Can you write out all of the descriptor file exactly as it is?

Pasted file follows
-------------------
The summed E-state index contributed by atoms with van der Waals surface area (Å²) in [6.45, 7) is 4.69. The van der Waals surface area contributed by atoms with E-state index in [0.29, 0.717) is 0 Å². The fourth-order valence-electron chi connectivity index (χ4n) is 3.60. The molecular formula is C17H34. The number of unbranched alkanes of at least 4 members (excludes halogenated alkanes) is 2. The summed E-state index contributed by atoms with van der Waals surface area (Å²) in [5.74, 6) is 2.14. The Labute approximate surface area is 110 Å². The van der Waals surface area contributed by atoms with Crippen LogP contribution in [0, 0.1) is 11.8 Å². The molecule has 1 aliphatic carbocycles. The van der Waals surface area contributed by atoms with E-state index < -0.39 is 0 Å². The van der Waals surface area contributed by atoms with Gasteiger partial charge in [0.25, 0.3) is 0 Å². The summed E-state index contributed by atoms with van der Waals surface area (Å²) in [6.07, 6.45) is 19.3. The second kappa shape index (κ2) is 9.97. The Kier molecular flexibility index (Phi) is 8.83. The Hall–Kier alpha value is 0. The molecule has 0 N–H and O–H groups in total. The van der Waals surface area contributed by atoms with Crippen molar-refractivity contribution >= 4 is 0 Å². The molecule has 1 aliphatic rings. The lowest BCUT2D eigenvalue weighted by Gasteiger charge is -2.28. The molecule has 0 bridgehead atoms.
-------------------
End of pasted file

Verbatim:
The summed E-state index contributed by atoms with van der Waals surface area (Å²) in [6.45, 7) is 4.69. The van der Waals surface area contributed by atoms with E-state index in [0.29, 0.717) is 0 Å². The fourth-order valence-electron chi connectivity index (χ4n) is 3.60. The molecular formula is C17H34. The number of unbranched alkanes of at least 4 members (excludes halogenated alkanes) is 2. The summed E-state index contributed by atoms with van der Waals surface area (Å²) in [5.74, 6) is 2.14. The Labute approximate surface area is 110 Å². The van der Waals surface area contributed by atoms with Crippen LogP contribution in [0, 0.1) is 11.8 Å². The molecule has 1 aliphatic carbocycles. The van der Waals surface area contributed by atoms with E-state index < -0.39 is 0 Å². The van der Waals surface area contributed by atoms with Gasteiger partial charge in [0.25, 0.3) is 0 Å². The summed E-state index contributed by atoms with van der Waals surface area (Å²) in [6.07, 6.45) is 19.3. The second kappa shape index (κ2) is 9.97. The Kier molecular flexibility index (Phi) is 8.83. The Hall–Kier alpha value is 0. The molecule has 0 N–H and O–H groups in total. The van der Waals surface area contributed by atoms with Crippen molar-refractivity contribution >= 4 is 0 Å². The molecule has 1 aliphatic rings. The lowest BCUT2D eigenvalue weighted by Gasteiger charge is -2.28. The molecule has 0 bridgehead atoms.